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Old 12-23-2013, 07:23 AM   #76
Emoto
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Originally Posted by IB1 View Post
I know, but this indicates there can be some problems. In a bike where this is worse this could lead to problems. If I would have thought tis was a problem on mine I would have long changed the front tire (23000 km and counting on the front).
My take is that anything a bike does when operated improperly is irrelevant. I guarantee you if you go ride 10 used bikes and take your hands off the bars, 9 of them will start to wobble then slap.
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Old 12-23-2013, 07:57 AM   #77
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A thread on this subject is already well underway:

http://www.advrider.com/forums/showthread.php?t=942099
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Old 12-23-2013, 02:22 PM   #78
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While I don't have a dog in this fight, I do feel the need to comment after reading thru this and the other thread. First, I am not a BMW naysayer.....1200 GS in the garage and at least a dozen others before it have lived here, with never a problem. What I have not read here is just why do you think BMW felt the need to put a steering damper on the 14's ? To look cool ? To handle better ? To add more cost to the bike ? Or to possibly improve on what might be a flaw ? If they made no significant change to the geometry of the bike, why add the damper ? The explanation they gave in that one response was nothing more than corporate speak...at lot of words that said nothing. If nothing else, they ( BMW ) just put a ding into the re-sale value of the first generation bikes, by adding the damper to the generation 2 bikes. Without a good, viable and believable explanation, they leave the impression that they missed something on the initial launch. And 2 or 3 years down the road, when someone logs on and asks witch WC GS he should buy, we'll probably hear advisors here telling them to get the 2nd generation models because of blah, blah.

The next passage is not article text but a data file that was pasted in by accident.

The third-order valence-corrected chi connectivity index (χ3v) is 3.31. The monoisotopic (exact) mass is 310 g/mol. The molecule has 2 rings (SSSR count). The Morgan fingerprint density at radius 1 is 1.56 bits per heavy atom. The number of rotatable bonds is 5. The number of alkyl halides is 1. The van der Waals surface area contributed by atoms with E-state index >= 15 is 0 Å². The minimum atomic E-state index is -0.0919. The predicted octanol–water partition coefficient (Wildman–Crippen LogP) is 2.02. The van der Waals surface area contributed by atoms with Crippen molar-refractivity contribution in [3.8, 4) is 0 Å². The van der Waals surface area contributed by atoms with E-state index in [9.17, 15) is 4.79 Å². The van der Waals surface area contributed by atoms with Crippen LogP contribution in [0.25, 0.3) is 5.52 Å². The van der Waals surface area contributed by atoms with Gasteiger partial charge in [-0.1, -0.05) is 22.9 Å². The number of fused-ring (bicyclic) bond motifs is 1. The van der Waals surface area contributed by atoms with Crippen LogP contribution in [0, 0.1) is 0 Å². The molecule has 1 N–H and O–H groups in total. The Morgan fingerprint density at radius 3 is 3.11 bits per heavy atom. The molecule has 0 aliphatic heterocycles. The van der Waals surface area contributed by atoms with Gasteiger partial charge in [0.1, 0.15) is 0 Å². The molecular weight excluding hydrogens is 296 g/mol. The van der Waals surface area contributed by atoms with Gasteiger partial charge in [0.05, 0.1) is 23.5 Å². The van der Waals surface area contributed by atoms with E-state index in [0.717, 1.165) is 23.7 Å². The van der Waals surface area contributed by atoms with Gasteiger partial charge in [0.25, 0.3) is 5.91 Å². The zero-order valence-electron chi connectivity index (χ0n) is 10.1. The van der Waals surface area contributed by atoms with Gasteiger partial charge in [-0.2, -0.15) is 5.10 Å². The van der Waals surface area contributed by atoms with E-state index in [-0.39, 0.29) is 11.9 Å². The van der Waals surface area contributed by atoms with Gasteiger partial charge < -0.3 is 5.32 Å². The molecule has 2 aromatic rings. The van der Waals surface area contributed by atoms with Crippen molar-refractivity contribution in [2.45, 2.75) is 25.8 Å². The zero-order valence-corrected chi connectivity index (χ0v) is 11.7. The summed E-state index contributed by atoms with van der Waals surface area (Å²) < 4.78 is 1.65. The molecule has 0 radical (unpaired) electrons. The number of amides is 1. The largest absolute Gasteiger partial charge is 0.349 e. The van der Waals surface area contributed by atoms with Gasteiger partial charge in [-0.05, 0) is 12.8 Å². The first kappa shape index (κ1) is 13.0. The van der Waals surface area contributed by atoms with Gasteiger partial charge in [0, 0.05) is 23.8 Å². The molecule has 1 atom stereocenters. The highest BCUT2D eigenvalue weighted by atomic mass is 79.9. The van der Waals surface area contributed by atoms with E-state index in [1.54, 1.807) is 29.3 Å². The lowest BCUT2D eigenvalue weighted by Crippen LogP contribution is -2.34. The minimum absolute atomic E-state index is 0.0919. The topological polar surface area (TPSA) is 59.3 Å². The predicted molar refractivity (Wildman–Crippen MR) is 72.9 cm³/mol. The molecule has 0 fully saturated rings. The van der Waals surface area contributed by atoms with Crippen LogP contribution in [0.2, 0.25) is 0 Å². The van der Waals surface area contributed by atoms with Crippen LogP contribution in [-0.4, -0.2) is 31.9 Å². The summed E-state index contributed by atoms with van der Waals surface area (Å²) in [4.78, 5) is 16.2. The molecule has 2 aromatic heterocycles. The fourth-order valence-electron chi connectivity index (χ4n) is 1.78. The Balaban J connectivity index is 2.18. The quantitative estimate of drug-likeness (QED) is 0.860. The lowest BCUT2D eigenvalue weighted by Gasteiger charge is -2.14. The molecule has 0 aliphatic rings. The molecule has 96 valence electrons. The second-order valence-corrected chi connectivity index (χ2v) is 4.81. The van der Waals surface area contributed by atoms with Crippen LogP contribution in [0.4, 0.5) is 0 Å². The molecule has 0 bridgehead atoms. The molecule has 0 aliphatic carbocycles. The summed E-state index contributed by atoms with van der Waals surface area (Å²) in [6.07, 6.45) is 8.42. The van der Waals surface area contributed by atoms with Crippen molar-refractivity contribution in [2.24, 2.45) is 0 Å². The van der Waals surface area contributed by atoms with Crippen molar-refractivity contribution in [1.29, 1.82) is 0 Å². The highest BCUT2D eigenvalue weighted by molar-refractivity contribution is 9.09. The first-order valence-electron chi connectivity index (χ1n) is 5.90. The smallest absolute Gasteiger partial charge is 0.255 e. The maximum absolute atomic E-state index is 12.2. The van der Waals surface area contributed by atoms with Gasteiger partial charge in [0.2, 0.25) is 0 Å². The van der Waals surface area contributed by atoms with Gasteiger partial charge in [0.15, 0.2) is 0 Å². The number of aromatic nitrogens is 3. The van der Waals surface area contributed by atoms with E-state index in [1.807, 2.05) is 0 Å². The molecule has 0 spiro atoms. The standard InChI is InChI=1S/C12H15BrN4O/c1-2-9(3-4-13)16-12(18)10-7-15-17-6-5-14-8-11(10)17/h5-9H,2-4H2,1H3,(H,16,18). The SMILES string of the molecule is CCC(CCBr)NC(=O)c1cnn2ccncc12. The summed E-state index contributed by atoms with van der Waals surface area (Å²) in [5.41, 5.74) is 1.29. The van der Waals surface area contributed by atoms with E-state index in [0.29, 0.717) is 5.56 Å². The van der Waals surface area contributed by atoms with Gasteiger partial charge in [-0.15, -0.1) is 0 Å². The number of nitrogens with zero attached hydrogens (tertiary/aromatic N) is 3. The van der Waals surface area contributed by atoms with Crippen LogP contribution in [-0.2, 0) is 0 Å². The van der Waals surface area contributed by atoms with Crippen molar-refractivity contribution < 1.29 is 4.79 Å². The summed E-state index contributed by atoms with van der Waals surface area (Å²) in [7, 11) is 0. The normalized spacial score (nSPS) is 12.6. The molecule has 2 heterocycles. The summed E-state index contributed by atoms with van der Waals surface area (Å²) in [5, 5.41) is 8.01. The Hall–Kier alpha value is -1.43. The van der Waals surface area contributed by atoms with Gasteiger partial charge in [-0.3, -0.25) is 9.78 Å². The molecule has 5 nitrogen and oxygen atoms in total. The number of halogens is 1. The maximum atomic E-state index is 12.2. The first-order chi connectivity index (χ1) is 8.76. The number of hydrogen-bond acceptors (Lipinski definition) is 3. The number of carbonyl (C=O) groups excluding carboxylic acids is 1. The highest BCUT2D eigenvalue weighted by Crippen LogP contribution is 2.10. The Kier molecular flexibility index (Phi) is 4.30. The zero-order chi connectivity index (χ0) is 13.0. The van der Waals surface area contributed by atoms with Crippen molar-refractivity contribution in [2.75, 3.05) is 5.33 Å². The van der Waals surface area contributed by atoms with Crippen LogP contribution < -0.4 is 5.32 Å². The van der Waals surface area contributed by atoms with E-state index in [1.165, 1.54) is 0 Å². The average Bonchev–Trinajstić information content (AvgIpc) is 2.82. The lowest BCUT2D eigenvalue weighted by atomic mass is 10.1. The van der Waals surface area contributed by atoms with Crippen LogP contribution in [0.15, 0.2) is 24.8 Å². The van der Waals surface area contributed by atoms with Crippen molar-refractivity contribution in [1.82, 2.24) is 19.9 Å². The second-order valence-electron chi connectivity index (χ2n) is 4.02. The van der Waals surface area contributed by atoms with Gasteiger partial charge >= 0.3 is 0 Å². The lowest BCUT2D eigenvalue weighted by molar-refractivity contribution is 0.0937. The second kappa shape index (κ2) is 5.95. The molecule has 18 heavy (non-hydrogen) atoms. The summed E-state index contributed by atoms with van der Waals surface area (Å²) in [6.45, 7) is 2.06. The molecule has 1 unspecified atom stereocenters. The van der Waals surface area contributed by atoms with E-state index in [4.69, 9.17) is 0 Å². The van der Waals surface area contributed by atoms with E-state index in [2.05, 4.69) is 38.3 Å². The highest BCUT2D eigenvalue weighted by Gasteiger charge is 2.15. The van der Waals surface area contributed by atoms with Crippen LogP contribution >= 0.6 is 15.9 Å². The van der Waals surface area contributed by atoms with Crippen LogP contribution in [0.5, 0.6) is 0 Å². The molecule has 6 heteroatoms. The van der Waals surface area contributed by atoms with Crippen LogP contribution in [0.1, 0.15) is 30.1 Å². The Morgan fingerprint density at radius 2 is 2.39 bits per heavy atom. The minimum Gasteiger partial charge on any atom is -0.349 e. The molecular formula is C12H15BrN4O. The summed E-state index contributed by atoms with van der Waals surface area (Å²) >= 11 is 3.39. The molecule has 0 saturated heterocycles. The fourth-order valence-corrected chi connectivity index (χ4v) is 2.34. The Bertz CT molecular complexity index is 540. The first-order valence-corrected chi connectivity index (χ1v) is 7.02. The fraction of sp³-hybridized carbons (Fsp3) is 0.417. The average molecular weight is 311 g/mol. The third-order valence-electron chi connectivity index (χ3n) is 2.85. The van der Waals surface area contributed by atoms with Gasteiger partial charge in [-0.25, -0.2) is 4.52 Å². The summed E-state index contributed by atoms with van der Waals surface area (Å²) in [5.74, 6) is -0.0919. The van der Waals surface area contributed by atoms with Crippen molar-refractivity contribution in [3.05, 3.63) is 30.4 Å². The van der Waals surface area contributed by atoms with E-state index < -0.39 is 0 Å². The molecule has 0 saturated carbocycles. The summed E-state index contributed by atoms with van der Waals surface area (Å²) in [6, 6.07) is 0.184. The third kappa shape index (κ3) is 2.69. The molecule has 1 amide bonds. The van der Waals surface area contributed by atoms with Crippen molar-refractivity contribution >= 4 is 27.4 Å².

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Old 12-23-2013, 03:42 PM   #79
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I find it interesting how so many people are quick to point the finger... So I responded to the comments in the visordown article, as objectively as I could:

Firstly, RIP to a great personality, reporter and loving family man. No one wants these things to happen in our circles. And like any grieving family, KA’s wants answers. They are angry. Upset. They want someone to blame. They want closure. I would too. As it stands now, no one knows exactly what happened and it will likely remain this way indefinitely.

Almost unanimously, the responses here are quick to point the finger although none of us witnessed the accident. *If* a tank slapper was the cause of the accident there would most certainly be damage to the steering stops which inevitably would have been reported by this point by the public prosecutor based on the finds of the SA police who investigated the incident. Since this has not been reported, no manufacturer (BMW, Ducati, KTM, Honda etc) could be reasonably expected to admit liability for speculation or allegation of which there is no proof. *If* BMW were found to be negligent by the investigation you can bet it would have been splashed across international media circles like lightning. But people love to vilify the ‘big, bad corporation’ without any objectivity. A corporation with people like you and me who have exactly the same strong feelings about the incident. You can bet there are engineers and testers losing sleep about how their work resulted in someone’s death.

BMW claim their decision to fit a steering damper on 2014 models of the standard 1200 is to harmonise the production of the platform which now includes the new Adventure and RT models which were designed from the start to include the damper—exercising economies of scale or some such economics-speak. Everyone will of course have strong opinions on this claim but it is nevertheless nothing more than speculation to connect this to an issue that was experienced by a couple of reporters, yet strangely not reported in various forums by the 17,000 or so owners of this model.

KA had a reputation for being a sensible, experienced rider. But he was still a human being with the potential to make errors in judgement like any other person. Was this the case? Again, nobody knows. I don’t know how many of the people commenting here ride regularly off road... I have enjoyed doing this for years on heavy bikes, and despite my experience I still come off the bike from time to time—it’s an inevitable risk of the activity. And for any number of reasons... Misjudging a rut. A brief lapse of reading the trail surface. A small, unfortunately located rock mid corner.